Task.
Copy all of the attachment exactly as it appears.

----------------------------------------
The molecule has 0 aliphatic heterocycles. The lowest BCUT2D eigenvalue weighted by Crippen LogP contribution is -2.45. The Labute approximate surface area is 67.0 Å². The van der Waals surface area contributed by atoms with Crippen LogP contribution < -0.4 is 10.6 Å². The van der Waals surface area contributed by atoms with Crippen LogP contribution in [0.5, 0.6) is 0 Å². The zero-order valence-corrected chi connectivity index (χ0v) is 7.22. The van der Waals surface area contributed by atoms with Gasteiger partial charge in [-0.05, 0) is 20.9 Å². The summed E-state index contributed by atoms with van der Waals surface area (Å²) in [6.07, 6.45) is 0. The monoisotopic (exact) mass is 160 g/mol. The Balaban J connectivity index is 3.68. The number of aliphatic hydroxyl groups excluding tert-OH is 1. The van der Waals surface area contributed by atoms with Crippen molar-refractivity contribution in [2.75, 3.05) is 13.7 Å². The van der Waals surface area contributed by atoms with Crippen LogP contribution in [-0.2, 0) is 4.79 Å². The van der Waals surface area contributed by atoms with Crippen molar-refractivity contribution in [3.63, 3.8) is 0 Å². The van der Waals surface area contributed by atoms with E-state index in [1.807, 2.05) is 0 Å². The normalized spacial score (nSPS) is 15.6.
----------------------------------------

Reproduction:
The molecule has 0 aliphatic heterocycles. The lowest BCUT2D eigenvalue weighted by Crippen LogP contribution is -2.45. The Labute approximate surface area is 67.0 Å². The van der Waals surface area contributed by atoms with Crippen LogP contribution < -0.4 is 10.6 Å². The van der Waals surface area contributed by atoms with Crippen LogP contribution in [0.5, 0.6) is 0 Å². The zero-order valence-corrected chi connectivity index (χ0v) is 7.22. The van der Waals surface area contributed by atoms with Gasteiger partial charge in [-0.05, 0) is 20.9 Å². The summed E-state index contributed by atoms with van der Waals surface area (Å²) in [6.07, 6.45) is 0. The monoisotopic (exact) mass is 160 g/mol. The Balaban J connectivity index is 3.68. The number of aliphatic hydroxyl groups excluding tert-OH is 1. The van der Waals surface area contributed by atoms with Crippen molar-refractivity contribution in [2.75, 3.05) is 13.7 Å². The van der Waals surface area contributed by atoms with Crippen LogP contribution in [-0.2, 0) is 4.79 Å². The van der Waals surface area contributed by atoms with Crippen molar-refractivity contribution in [3.63, 3.8) is 0 Å². The van der Waals surface area contributed by atoms with E-state index in [1.807, 2.05) is 0 Å². The normalized spacial score (nSPS) is 15.6.